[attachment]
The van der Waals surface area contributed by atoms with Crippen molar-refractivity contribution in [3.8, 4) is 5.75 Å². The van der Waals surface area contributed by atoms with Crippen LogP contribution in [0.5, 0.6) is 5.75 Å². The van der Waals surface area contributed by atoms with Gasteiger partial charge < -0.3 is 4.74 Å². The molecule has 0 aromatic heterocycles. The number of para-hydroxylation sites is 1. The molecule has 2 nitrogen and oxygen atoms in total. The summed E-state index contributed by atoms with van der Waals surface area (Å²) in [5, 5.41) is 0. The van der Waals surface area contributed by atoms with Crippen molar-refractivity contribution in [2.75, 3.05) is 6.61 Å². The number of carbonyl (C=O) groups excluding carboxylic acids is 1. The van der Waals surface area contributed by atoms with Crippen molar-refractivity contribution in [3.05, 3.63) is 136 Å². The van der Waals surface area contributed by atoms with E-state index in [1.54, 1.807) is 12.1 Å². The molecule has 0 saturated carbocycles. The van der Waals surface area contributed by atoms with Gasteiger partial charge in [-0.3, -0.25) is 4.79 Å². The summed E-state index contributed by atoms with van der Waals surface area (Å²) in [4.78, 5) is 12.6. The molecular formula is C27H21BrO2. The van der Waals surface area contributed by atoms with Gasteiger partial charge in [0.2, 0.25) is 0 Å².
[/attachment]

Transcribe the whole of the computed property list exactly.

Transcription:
The van der Waals surface area contributed by atoms with Crippen molar-refractivity contribution in [3.8, 4) is 5.75 Å². The van der Waals surface area contributed by atoms with Crippen LogP contribution in [0.5, 0.6) is 5.75 Å². The van der Waals surface area contributed by atoms with Gasteiger partial charge < -0.3 is 4.74 Å². The molecule has 0 aromatic heterocycles. The number of para-hydroxylation sites is 1. The molecule has 2 nitrogen and oxygen atoms in total. The summed E-state index contributed by atoms with van der Waals surface area (Å²) in [5, 5.41) is 0. The van der Waals surface area contributed by atoms with Crippen molar-refractivity contribution in [2.75, 3.05) is 6.61 Å². The number of carbonyl (C=O) groups excluding carboxylic acids is 1. The van der Waals surface area contributed by atoms with Crippen molar-refractivity contribution in [3.05, 3.63) is 136 Å². The van der Waals surface area contributed by atoms with E-state index in [1.54, 1.807) is 12.1 Å². The molecule has 0 saturated carbocycles. The van der Waals surface area contributed by atoms with Gasteiger partial charge in [-0.3, -0.25) is 4.79 Å². The summed E-state index contributed by atoms with van der Waals surface area (Å²) in [4.78, 5) is 12.6. The molecular formula is C27H21BrO2. The van der Waals surface area contributed by atoms with Gasteiger partial charge in [0.2, 0.25) is 0 Å².